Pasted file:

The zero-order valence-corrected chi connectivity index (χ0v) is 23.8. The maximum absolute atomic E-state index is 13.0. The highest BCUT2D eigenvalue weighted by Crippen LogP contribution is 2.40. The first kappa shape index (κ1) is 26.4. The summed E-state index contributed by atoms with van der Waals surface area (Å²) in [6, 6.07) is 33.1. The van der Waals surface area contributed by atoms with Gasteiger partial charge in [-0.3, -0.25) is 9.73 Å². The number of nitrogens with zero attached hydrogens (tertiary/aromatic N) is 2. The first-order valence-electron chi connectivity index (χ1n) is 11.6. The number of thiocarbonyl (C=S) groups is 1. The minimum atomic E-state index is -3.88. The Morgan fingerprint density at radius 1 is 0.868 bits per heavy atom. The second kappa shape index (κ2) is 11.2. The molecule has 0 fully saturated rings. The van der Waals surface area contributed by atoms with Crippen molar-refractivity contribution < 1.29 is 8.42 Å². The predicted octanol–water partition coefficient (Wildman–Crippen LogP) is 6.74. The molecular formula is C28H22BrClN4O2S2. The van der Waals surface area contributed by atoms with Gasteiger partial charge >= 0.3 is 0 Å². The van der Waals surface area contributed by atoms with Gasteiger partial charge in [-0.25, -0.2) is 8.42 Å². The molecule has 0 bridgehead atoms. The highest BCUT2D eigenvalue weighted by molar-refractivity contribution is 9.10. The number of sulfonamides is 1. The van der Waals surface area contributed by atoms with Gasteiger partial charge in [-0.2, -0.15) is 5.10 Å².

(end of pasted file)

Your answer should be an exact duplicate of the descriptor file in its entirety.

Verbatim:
The zero-order valence-corrected chi connectivity index (χ0v) is 23.8. The maximum absolute atomic E-state index is 13.0. The highest BCUT2D eigenvalue weighted by Crippen LogP contribution is 2.40. The first kappa shape index (κ1) is 26.4. The summed E-state index contributed by atoms with van der Waals surface area (Å²) in [6, 6.07) is 33.1. The van der Waals surface area contributed by atoms with Gasteiger partial charge in [-0.3, -0.25) is 9.73 Å². The number of nitrogens with zero attached hydrogens (tertiary/aromatic N) is 2. The first-order valence-electron chi connectivity index (χ1n) is 11.6. The number of thiocarbonyl (C=S) groups is 1. The minimum atomic E-state index is -3.88. The Morgan fingerprint density at radius 1 is 0.868 bits per heavy atom. The second kappa shape index (κ2) is 11.2. The molecule has 0 fully saturated rings. The van der Waals surface area contributed by atoms with Crippen molar-refractivity contribution < 1.29 is 8.42 Å². The predicted octanol–water partition coefficient (Wildman–Crippen LogP) is 6.74. The molecular formula is C28H22BrClN4O2S2. The van der Waals surface area contributed by atoms with Gasteiger partial charge >= 0.3 is 0 Å². The van der Waals surface area contributed by atoms with Gasteiger partial charge in [-0.25, -0.2) is 8.42 Å². The molecule has 0 bridgehead atoms. The highest BCUT2D eigenvalue weighted by molar-refractivity contribution is 9.10. The number of sulfonamides is 1. The van der Waals surface area contributed by atoms with Gasteiger partial charge in [-0.2, -0.15) is 5.10 Å².